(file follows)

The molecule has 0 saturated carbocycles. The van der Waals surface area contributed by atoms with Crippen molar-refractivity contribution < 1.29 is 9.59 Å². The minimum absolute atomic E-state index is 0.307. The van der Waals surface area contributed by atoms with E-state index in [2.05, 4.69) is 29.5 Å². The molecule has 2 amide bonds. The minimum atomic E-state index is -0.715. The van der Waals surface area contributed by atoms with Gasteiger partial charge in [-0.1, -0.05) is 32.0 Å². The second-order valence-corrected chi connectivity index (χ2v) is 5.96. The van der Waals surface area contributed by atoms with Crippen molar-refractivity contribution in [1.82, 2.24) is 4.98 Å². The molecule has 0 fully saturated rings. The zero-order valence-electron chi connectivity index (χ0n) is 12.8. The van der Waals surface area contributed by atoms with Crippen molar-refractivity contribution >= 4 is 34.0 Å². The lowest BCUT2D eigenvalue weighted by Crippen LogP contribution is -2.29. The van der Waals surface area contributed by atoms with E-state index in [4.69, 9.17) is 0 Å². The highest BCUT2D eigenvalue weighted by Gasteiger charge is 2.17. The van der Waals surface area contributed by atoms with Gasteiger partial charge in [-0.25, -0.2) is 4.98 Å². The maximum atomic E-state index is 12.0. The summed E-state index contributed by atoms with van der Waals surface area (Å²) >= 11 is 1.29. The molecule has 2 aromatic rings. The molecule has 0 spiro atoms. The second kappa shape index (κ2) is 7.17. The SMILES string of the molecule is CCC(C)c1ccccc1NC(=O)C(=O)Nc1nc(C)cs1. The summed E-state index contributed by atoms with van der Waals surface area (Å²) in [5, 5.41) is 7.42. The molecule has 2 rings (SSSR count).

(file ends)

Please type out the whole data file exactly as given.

The molecule has 0 saturated carbocycles. The van der Waals surface area contributed by atoms with Crippen molar-refractivity contribution < 1.29 is 9.59 Å². The minimum absolute atomic E-state index is 0.307. The van der Waals surface area contributed by atoms with E-state index in [2.05, 4.69) is 29.5 Å². The molecule has 2 amide bonds. The minimum atomic E-state index is -0.715. The van der Waals surface area contributed by atoms with Gasteiger partial charge in [-0.1, -0.05) is 32.0 Å². The second-order valence-corrected chi connectivity index (χ2v) is 5.96. The van der Waals surface area contributed by atoms with Crippen molar-refractivity contribution in [1.82, 2.24) is 4.98 Å². The molecule has 0 fully saturated rings. The zero-order valence-electron chi connectivity index (χ0n) is 12.8. The van der Waals surface area contributed by atoms with Crippen molar-refractivity contribution >= 4 is 34.0 Å². The lowest BCUT2D eigenvalue weighted by Crippen LogP contribution is -2.29. The van der Waals surface area contributed by atoms with E-state index in [4.69, 9.17) is 0 Å². The highest BCUT2D eigenvalue weighted by Gasteiger charge is 2.17. The van der Waals surface area contributed by atoms with Gasteiger partial charge in [-0.25, -0.2) is 4.98 Å². The maximum atomic E-state index is 12.0. The summed E-state index contributed by atoms with van der Waals surface area (Å²) >= 11 is 1.29. The molecule has 2 aromatic rings. The molecule has 0 spiro atoms. The second kappa shape index (κ2) is 7.17. The SMILES string of the molecule is CCC(C)c1ccccc1NC(=O)C(=O)Nc1nc(C)cs1. The summed E-state index contributed by atoms with van der Waals surface area (Å²) in [5, 5.41) is 7.42. The molecule has 2 rings (SSSR count).